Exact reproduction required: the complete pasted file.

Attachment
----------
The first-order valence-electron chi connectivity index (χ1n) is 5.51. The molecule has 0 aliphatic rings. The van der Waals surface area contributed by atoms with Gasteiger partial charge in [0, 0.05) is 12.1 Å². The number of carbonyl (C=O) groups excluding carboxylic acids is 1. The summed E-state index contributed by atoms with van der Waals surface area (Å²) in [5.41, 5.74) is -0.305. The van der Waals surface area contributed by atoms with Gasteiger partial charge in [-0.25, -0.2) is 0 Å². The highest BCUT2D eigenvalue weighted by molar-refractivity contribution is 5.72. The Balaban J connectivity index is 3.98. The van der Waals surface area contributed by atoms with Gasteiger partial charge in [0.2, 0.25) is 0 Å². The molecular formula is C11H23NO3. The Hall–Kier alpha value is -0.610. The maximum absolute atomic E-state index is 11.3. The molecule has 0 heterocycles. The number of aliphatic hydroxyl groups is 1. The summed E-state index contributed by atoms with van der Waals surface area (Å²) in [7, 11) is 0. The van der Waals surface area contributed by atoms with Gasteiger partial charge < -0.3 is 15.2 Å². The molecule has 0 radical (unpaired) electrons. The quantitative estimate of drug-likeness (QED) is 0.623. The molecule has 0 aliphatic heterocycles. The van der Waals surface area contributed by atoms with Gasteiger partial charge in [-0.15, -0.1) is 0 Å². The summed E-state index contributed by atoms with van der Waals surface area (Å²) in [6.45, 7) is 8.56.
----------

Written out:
The first-order valence-electron chi connectivity index (χ1n) is 5.51. The molecule has 0 aliphatic rings. The van der Waals surface area contributed by atoms with Gasteiger partial charge in [0, 0.05) is 12.1 Å². The number of carbonyl (C=O) groups excluding carboxylic acids is 1. The summed E-state index contributed by atoms with van der Waals surface area (Å²) in [5.41, 5.74) is -0.305. The van der Waals surface area contributed by atoms with Gasteiger partial charge in [-0.25, -0.2) is 0 Å². The highest BCUT2D eigenvalue weighted by molar-refractivity contribution is 5.72. The Balaban J connectivity index is 3.98. The van der Waals surface area contributed by atoms with Gasteiger partial charge in [0.2, 0.25) is 0 Å². The molecular formula is C11H23NO3. The Hall–Kier alpha value is -0.610. The maximum absolute atomic E-state index is 11.3. The molecule has 0 heterocycles. The number of aliphatic hydroxyl groups is 1. The summed E-state index contributed by atoms with van der Waals surface area (Å²) in [7, 11) is 0. The van der Waals surface area contributed by atoms with Gasteiger partial charge < -0.3 is 15.2 Å². The molecule has 0 radical (unpaired) electrons. The quantitative estimate of drug-likeness (QED) is 0.623. The molecule has 0 aliphatic heterocycles. The van der Waals surface area contributed by atoms with Gasteiger partial charge in [-0.15, -0.1) is 0 Å². The summed E-state index contributed by atoms with van der Waals surface area (Å²) in [6.45, 7) is 8.56.